Sometimes it pays to get out of your comfort zone. That’s one of those obvious pieces of advice, but one that’s worth repeating every so often. Last week, in the midst of too many work deadlines and with the inexorable, unbendable deadline for Christmas shopping hanging overhead, I nevertheless took time off to attend a function in Philadelphia.

It was the 15th anniversary celebration of a group called Next City, a nonprofit organization dedicated to reporting and writing about urban issues and the need to make cities sustainable models for inclusive communities. It started as a magazine and then morphed into a website and accompanying newsletter. I have been following it since I started my book project on William H. Whyte, whose own writing foreshadowed much of what is now being discussed by Next City participants.

The $40 a head event was held in an old vocational high school building in the heart of what had once been, and probably still is, a working class neighborhood in South Philadelphia. In an example of what is happening in the core of many American cities, when the school board shut the 340,000 square foot building down in 2013, the structure was not torn down but turned into working spaces and offices for artists, craftspeople, and entrepreneurs. Some 80,000 square feet are now leased out. What appears to be a trendy bar occupies the eighth floor. The rest of the building is still pretty much as it was when it was built in 1938. But you can envision what it will look like as it gets modern updates and original architectural details are highlighted.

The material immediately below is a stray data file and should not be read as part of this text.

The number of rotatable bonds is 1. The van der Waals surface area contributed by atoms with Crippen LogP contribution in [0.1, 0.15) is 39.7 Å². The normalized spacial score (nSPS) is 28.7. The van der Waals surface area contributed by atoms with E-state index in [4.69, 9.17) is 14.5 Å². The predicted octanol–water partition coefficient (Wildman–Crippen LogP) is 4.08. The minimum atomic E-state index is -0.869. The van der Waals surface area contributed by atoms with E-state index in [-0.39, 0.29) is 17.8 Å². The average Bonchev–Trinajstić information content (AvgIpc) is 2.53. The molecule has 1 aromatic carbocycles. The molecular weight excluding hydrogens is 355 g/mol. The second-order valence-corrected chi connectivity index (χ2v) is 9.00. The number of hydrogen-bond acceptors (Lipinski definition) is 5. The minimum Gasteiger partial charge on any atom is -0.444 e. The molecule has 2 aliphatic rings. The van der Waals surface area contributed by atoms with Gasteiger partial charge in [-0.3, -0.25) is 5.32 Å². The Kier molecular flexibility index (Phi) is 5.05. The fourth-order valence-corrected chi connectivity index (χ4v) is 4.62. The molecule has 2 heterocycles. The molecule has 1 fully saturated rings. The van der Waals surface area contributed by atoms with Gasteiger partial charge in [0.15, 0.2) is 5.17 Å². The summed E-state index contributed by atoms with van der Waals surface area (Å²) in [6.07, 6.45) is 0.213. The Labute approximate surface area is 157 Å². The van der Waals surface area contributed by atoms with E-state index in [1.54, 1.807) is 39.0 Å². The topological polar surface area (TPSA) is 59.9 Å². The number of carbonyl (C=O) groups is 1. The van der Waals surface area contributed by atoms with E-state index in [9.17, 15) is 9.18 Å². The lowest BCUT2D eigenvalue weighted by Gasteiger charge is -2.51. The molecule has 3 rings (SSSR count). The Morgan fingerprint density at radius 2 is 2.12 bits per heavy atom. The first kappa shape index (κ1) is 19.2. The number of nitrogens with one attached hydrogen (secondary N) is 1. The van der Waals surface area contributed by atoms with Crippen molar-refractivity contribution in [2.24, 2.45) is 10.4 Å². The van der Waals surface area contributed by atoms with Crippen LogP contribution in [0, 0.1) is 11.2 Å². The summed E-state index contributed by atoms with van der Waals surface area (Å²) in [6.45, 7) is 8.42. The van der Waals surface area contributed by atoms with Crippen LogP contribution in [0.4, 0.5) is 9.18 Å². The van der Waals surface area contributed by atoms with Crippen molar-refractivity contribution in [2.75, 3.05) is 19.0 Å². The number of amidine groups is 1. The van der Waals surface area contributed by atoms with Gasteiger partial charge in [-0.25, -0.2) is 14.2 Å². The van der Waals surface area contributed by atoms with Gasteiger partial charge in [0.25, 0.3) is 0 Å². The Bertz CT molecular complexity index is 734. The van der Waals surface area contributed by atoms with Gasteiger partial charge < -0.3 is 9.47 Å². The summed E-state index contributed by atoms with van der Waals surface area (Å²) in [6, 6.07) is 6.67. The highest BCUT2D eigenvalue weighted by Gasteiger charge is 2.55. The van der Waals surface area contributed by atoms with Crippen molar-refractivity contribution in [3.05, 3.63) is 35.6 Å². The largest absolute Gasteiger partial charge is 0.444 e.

For a while the building tour seemed to be the single payoff of this trip outside the comfort zone. The party itself, held in what had been the cavernous school gymnasium, with thick climbing ropes still hanging from the rafters, was a succession of small encounters with 20 and 30-somethings in an acoustically impaired environment. Hoping to get a feel for how this online-only editorial operation was managed, I tried to connect with an editor or reporter for Next City, but was unsuccessful.